Marjorie Dashwood had realized very quickly in the early months of ownership, nearly half of everyone who came into No.10, came in leashed. Leashed to a phone, leashed to a computer. Some came in with a book, some came in with a friend and simply talked, but most came in to drink coffee while attached to a screen. Some wore headphones, effectively sealing themselves in a bubble of anonymity with an umbilical cord to their caffeine. Her analytical nature kicked into gear. Was this healthy for a society . . .
A coffee bar, No.10—a world within a world. A micro world. Like an office, a dormitory, a sports team, a weekly knitting circle, a classroom, a small congregation, a family. All the ranging emotions, the connecting, the breaking connections, the simple and the complex, the vicissitudes of life. Playing out each day, every day in some chair or booth, for a few minutes or an hour, little dramas, comedy and tragedy, behind the counter or in front. Marjorie found herself watching people a lot, glancing, swiftly, without being obvious. Or so she thought . . .
Of the First Magnitude (Incongruous Pt. III) Marjorie was having doubts. Not about going to dinner with Henri Dylan. But of telling Trixi about it before she went. The phone call had caught her by surprise, while her mind had been absorbed in the startling fact that she was hurrying home, to change clothes and … Continue reading Coffee at No. 10: Installment 29: Of the First Magnitude (Incongruous Pt. III)
The belt of Orion was vivid, the three bright stars hanging just over the fir trees at the edge of his lawn. The ancient Greek hunter warrior faithfully in position, guardian like, over the mountain town, over the country, over the world, a major player on the canopy stage. Henri Dylan stood on the back porch of his home, looking up into the clarity of the winter sky with no less awe and wonder than he had felt decades earlier, as a boy of five . . .
Marjorie never tired of seeing those humorous little vignettes of human irony that so often pass through our daily life. Or, that we ourselves participate in. The harmless, but incongruous, the silly, the absurd, ordinary things of life that perhaps might give pause, ever so slightly, to the possibility of evolution. On her way to work, she had passed one. In the cycle only lane, a committed biker in the grip of an arctic February morning, in full biking gear—helmet, pads, spandex, neon vest—an impressive, lean machine, pumping with focus and intensity . . .
Marjorie switched off the television with a decided air of irritation. Clearly, someone in the stratosphere of the local weather channel, writing copy for the anchors, had grown bored with the plain talk of precipitation, cloud cover, and barometric pressure. They had consulted an online thesaurus with undisguised zeal. Suddenly the forecasts were heavy with adjectives, nouns, and verbs, perhaps more suited to an aspiring novelist, or screen writer. An Arctic monster was looming, crouching, stalking; temps were plunging, diving, subterranean; frigid winds would be hysterical, lashing, walloping, abusive, laden with ice picks, mummifying, searing. Marjorie had never seen . . .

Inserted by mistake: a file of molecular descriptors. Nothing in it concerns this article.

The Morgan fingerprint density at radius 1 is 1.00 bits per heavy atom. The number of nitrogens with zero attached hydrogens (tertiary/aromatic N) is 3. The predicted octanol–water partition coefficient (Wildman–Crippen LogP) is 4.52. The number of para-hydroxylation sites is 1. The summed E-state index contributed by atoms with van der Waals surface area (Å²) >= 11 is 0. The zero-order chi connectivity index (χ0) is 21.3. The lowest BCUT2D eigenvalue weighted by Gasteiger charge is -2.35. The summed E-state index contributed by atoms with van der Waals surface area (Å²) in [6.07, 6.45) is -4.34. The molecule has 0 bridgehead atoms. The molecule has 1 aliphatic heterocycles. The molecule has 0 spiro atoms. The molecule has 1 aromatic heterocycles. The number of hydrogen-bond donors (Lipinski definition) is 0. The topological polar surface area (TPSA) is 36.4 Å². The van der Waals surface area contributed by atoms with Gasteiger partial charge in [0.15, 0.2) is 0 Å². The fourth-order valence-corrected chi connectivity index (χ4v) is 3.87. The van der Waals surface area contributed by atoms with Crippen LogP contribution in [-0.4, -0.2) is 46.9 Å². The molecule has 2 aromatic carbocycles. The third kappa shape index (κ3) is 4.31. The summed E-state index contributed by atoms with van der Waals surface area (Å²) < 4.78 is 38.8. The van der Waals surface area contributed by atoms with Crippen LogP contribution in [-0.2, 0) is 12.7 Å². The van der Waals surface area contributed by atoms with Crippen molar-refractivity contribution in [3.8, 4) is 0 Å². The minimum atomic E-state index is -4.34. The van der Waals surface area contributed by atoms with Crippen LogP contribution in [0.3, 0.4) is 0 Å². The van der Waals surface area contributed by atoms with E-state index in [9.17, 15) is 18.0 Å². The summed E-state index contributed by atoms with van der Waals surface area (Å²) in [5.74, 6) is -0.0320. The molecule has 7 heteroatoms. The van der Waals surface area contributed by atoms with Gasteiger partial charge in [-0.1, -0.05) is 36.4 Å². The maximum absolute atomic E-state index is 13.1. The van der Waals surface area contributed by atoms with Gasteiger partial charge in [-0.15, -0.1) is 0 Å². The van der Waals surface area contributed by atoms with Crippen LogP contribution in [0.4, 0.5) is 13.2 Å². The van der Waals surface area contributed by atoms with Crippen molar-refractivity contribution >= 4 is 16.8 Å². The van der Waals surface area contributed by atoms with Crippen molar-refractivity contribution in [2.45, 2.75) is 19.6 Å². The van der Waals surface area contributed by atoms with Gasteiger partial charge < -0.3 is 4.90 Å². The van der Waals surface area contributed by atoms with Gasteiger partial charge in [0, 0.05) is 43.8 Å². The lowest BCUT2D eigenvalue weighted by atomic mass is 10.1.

Stella Bishop loved working at No.10. She had not expressed that feeling to any living person, preferring to hug and hold it tightly within herself. Speaking of it might put her happiness at risk, or at the very least, diminish it. Might cause derision or laughter. Of course, she did not want that to happen. This was the first time . . .
Rachel had hurried to Longborne Bakery to pick up the late lunch she and Marjorie were sharing. This left Marjorie, owner and less-than-confident barista, to man the coffee bar by herself for a few minutes. She did not feel especially apprehensive, hoping that if a customer came in they would order something relatively "simple," within her skill level. If not, she was prepared to bribe--wait a few minutes for Rachel and the drink would be on the house. She was sweeping behind the bar this late afternoon, the sun bright, slanting across Downing Street, deceptive of the temperatures that had held steady at 19 degrees all day. It had been nearly two weeks since Rufus had died. Yet, it seemed he was always close to the surface and radar of her thoughts. She could see him so clearly in her mind, kind brown eyes, mouth in canine grin, thick tail beating a slow staccato of affection and loyalty. He had been one of the really good ones, a poster dog for the breed and species. Now, everyday, she stepped through her backdoor, she looked toward the empty space where his basket had been . . .
His first circuit of the morning was the perimeter of the backyard. It was the same each morning for the last ten years of his life. From the backdoor, the Lab would trot jauntily around the edge of the big yard, checking familiar smells, pausing at strange ones, making sure the fence was still in place after ten hours of darkness. Even if concerns were detected, he came back to the porch and stood, sentinel like, for half a minute. Make new calculations of the big picture, once the initial exploration had been done. Now, the second trip, a little slower, more paced and careful. Less jaunt. Examine details more closely.
Marjorie Dashwood had been reading this book since she was a girl of eight, so many years ago. She discovered it from her Weekly Reader at school. Ordered it with her saved up allowance, carried it proudly home in her red plaid satchel as though she held a bag of jewels. Books! Dogs and the English countryside and Christmas. It was all perfect. Probably the beginning of her love of British literature.